I note the second-reading speech that has been incorporated in Hansard, contains similar words and sentiments to those contained in the Public Health and Wellbeing Amendment (Hairdressing Red Tape Reduction) Bill 2014, which was the bill introduced by the former coalition government and the former Minister for Health, Mr Davis. However, there are a couple of additional points I would like to make in concluding my contribution to this debate.
This bill is identical to the one introduced last year save for one amendment - which extends the time line. This delay puts an additional cost onto hairdressers. It is disappointing that the government has stalled in that respect.I note there was much rhetoric in the second-reading speech about cutting red tape and supporting small business. I was recently doing some research and was alarmed to find an article in the Weekly Times indicating that there is great doubt over the future of Victoria's red tape commissioner. That is concerning for the Victorian community. The red tape commissioner was appointed by the former coalition government in January 2013. At that time the commissioner had a brief to find ways to make it easier for businesses to deal with the state's bureaucracy. I feel that this government is going to allow a ballooning of bureaucracy. With the doubt over the red tape commissioner's position, there is the potential for red tape to creep back into this government.
We know red tape costs small businesses time and money. When such effort is required to maintain the momentum and self-sufficiency of the economy, it would be a retrograde step for more bureaucracy and red tape to be introduced into our small business sector. The article I referred to stated that the reason the former coalition government appointed a red tape commissioner to look at state bureaucracy issues was that a report found that bureaucratic dealings cost 40 per cent of Australian businesses at least $10 000 a year. That is a huge impost on small business. It is a key figure for small business operators to be aware of so that they understand the potential for such costs.The coalition government wanted to do as much possible to support small businesses, and it will continue to advocate on their behalf. I am pleased this bill has been introduced to the house. I commend the former health minister, Mr Davis, for introducing it in the first place. He identified that it was a common-sense approach. I am disappointed that there has been a delay which has incurred a cost to hairdressers and small businesses.
I would like some clarification about whether the government will be continuing with the red tape commissioner, noting the vital role of that position. I am sure that will come up in future debates. It is an important position and one we should look at. When the federal government came to power there were something like 19 000 pieces of red tape that had crept in during the time of the Rudd-Gillard governments. Labor governments certainly have form in tying businesses up in red tape. That is not the intention of any Liberal or coalition policy.This bill is one move that will reduce red tape. I commend the former government for identifying the issue, dealing with it and bringing it to the fore. It was a pity that the bill did not pass the Legislative Assembly last year. At that time the then opposition was completely irresponsible in its dealings in that house. It could not let a simple bill like this go through. That demonstrates what the opposition of the time, led by Daniel Andrews, was up to. It had a clear motive to highlight a perception of chaos.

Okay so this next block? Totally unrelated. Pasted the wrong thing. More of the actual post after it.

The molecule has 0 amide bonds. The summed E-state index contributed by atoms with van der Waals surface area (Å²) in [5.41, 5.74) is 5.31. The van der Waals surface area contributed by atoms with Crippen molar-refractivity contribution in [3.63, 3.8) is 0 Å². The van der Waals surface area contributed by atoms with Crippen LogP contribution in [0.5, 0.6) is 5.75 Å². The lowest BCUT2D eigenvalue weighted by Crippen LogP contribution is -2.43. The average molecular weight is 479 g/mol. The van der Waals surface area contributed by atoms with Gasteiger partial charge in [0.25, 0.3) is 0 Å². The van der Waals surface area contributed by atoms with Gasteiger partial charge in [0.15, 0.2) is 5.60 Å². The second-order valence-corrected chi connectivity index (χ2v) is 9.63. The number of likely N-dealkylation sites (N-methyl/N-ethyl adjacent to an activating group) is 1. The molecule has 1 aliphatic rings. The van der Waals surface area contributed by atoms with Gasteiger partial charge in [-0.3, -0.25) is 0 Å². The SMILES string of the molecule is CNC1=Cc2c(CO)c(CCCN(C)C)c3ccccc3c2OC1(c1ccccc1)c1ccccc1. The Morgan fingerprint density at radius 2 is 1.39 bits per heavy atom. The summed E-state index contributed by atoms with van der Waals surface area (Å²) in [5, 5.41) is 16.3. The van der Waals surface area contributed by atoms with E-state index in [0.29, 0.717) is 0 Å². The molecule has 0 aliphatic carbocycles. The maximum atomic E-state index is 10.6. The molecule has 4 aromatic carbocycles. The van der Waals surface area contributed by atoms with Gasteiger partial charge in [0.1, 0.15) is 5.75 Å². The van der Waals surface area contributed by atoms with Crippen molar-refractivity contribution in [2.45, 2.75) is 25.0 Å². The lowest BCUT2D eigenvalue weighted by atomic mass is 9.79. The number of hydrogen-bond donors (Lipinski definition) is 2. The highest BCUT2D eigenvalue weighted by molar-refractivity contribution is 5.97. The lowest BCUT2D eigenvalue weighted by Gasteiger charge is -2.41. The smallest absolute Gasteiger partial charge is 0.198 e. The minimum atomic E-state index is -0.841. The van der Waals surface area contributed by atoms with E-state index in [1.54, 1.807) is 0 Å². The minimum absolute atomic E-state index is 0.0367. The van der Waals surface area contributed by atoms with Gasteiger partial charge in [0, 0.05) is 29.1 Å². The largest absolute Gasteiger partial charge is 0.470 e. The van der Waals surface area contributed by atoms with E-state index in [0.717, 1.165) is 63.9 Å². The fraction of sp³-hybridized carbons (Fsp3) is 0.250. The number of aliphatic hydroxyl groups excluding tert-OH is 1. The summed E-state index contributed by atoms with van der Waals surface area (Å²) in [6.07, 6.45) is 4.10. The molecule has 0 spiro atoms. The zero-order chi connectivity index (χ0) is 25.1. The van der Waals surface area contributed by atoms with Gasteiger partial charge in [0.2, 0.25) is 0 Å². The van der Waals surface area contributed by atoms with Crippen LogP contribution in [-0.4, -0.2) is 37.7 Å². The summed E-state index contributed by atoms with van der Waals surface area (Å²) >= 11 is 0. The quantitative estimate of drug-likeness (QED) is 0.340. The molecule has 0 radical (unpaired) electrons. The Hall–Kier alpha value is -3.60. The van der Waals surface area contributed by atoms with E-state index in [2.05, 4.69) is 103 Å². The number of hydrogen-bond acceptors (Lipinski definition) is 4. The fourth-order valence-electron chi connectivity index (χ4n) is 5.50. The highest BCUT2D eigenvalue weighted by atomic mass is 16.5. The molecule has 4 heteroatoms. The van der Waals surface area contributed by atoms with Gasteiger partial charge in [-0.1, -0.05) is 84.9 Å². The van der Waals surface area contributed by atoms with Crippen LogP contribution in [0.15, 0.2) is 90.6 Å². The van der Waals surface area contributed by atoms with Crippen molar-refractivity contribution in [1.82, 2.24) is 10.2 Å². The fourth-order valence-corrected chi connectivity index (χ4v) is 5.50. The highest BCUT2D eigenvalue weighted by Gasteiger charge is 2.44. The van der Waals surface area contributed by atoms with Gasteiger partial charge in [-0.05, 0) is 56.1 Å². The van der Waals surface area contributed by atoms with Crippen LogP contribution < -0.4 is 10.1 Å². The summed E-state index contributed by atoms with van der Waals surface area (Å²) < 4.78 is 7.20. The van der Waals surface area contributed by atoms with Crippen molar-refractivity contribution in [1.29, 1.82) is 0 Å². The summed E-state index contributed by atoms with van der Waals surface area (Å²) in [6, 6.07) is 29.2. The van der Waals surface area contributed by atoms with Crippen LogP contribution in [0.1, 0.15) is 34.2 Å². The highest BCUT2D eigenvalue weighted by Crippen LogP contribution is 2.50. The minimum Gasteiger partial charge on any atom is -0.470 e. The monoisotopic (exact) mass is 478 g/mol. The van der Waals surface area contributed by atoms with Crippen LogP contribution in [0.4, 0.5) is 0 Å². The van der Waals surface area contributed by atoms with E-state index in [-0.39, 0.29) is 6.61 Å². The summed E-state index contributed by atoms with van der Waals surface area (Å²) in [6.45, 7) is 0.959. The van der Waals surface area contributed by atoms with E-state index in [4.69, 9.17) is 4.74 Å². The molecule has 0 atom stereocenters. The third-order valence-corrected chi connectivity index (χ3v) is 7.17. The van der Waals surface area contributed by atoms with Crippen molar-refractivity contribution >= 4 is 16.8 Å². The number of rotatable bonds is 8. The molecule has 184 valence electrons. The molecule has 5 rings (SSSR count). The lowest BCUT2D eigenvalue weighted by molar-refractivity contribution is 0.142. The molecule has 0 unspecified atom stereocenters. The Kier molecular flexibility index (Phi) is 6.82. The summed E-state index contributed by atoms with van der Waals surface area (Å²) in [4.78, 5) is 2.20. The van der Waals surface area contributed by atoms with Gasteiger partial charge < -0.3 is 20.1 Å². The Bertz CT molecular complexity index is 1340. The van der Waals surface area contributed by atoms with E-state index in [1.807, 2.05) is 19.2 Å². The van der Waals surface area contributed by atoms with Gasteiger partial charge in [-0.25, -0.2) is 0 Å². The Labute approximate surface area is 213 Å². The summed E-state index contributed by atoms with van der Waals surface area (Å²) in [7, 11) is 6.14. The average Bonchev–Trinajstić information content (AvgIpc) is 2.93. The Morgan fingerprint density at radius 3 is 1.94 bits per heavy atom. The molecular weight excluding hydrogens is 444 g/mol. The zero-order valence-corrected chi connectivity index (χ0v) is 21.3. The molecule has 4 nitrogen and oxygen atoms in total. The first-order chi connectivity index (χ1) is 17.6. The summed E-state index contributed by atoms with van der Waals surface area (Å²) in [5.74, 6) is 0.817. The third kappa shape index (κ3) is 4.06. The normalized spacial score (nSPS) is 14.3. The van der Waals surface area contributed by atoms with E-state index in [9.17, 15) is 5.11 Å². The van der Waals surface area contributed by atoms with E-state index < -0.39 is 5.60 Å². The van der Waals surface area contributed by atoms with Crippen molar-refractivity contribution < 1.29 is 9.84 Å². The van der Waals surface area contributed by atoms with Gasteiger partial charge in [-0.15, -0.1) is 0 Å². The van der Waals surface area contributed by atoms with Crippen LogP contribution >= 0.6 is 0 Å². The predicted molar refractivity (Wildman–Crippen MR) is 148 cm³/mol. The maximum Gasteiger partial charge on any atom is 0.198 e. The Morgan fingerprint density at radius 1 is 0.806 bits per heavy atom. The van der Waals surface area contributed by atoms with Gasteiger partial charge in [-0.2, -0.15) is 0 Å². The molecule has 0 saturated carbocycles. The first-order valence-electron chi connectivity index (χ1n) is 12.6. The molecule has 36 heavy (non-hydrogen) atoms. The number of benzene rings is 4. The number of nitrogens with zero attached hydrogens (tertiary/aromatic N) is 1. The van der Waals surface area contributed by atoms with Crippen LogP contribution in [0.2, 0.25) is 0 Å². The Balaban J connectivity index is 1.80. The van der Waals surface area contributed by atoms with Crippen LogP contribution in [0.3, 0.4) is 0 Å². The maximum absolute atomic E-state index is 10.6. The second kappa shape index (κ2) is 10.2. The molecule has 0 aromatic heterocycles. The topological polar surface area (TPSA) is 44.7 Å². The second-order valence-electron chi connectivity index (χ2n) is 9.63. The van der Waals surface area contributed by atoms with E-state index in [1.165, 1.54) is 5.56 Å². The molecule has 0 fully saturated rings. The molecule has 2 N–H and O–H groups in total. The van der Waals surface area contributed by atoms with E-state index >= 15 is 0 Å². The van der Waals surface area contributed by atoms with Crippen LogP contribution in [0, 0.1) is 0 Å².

I note that in the 57th Parliament something like 336 pieces of legislation were passed by the coalition government and during the 56th Parliament around 340 pieces of legislation were passed. A similar amount of legislation was passed during the 57th Parliament despite the chaos caused on the floor of the house by the then opposition, led by Daniel Andrews, which led to a perception that nothing was being done. In fact it was quite the opposite case. A significant amount of legislation went through and significant reform was undertaken around the state.
This very simple bill was blocked by Labor, which says a huge amount. It is disingenuous for Labor to be taking credit for this bill in its second-reading speech. Nevertheless, the bill is now before the house, and I wish it a speedy passage.